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  • 1
    I see only downside compared to using find … -exec grep 'str' {} \; (if you have to use find at all). – phk Oct 7 '16 at 16:14
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    This would break horribly if any of the files found by find contained spaces .. you could end up grepping the wrong files and/or missing the right files altogether. Just use find ... -exec grep ... if you have a need to use find .. but in this case a grep -r ... suffices. – shalomb Oct 11 '16 at 20:19
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    what is the point of using a loop over the results of find to then grep? This gets unnecessarily complicated. – fedorqui 'SO stop harming' Dec 2 '16 at 13:17

There is an ack tool that would do exactly what you are looking for.


ack -i search_string folder_path/*

You may ignore -i for case sensitive search

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  • 2
    What is this adding to the existing answers? This was suggested more than three years ago already. – fedorqui 'SO stop harming' Dec 2 '16 at 13:20
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    @fedorqui 1)no piping! 2)Use regular expressions 3)Get line numbers, file name with relative path, highlighted text etc. useful for editing after the search e.g "vim +lineno path/file.cpp" will get you right at the line no of interest. See the output of the command "ack include\|hpp" that searches "include" or "hpp" keywords under my search folder and subfolders. I hope the point is clear. Here is the sample output(Can't show the keyword highlights with simple text) process/child.hpp 11:boost/process/child.hpp process/all.hpp 21:#include <boost/process/execute.hpp> – Pal Jul 11 '17 at 15:57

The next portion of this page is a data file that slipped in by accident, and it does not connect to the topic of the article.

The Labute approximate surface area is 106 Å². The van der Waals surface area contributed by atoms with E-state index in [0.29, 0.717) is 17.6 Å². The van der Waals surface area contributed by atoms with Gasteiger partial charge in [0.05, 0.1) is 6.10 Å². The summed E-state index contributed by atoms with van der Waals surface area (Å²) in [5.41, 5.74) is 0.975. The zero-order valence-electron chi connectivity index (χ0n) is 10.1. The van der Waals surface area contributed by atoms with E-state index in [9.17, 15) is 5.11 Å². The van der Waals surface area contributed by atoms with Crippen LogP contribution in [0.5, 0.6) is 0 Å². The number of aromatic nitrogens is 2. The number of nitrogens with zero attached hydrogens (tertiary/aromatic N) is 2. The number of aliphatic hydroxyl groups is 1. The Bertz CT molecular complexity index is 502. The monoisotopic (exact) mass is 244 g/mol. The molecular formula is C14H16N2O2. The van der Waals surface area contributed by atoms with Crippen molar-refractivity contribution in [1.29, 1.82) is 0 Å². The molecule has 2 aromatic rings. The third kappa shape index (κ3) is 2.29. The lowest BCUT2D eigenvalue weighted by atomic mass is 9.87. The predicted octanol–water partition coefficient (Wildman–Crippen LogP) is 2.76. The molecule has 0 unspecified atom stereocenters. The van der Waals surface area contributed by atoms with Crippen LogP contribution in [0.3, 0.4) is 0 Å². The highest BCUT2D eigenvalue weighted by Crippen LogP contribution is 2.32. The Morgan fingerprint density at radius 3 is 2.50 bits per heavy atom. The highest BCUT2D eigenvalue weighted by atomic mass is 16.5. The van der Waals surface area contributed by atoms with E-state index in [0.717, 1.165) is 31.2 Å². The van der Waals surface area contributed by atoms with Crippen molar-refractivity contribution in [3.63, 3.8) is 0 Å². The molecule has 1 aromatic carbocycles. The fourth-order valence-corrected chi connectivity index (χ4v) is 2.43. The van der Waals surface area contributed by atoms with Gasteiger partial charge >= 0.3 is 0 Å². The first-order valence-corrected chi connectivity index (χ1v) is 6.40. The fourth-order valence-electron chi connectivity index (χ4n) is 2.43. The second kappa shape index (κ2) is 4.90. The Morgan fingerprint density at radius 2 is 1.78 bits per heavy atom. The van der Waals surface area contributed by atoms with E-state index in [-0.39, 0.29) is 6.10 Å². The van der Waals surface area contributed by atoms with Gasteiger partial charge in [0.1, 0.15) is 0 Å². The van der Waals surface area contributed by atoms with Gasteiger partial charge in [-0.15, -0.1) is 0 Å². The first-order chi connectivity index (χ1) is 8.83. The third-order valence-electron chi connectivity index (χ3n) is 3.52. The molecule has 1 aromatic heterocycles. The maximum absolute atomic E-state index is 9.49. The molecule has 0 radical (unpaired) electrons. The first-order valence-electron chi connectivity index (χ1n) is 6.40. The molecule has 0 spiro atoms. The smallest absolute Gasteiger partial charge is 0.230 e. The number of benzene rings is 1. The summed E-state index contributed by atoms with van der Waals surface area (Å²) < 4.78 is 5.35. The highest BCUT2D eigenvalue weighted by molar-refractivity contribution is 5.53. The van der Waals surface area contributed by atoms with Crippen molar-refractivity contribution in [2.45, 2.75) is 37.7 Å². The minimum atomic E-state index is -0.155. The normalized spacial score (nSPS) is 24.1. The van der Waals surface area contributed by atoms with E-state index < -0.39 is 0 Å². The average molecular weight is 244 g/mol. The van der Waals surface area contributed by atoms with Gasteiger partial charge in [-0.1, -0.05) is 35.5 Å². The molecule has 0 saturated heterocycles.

All previous answers suggest grep and find. But there is another way: Use Midnight Commander

It is a free utility (30 years old, proven by time) which is visual without being GUI. It has tons of functions, and finding files is just one of them.

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  • ranger would be in the same idea – nilon Jul 12 '17 at 20:03

The below command will work fine for this approach:

find ./ -name "file_pattern_name"  -exec grep -r "pattern" {} \;
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    what is the point of using find and then grep -r? They are meant for the same, so this is redundant. – fedorqui 'SO stop harming' Dec 23 '15 at 17:02
  • ohh!! corrected , Actually find is for running grep on filtered files and not all, thanks – Pradeep Goswami Dec 30 '15 at 15:25
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    still, this does not make any sense, you can filter with find. – fedorqui 'SO stop harming' Dec 3 '16 at 23:00

Avoid the hassle and install ack-grep. It eliminates a lot of permission and quotation issues.

apt-get install ack-grep

Then go to the directory you want to search and run the command below

cd /
ack-grep "find my keyword"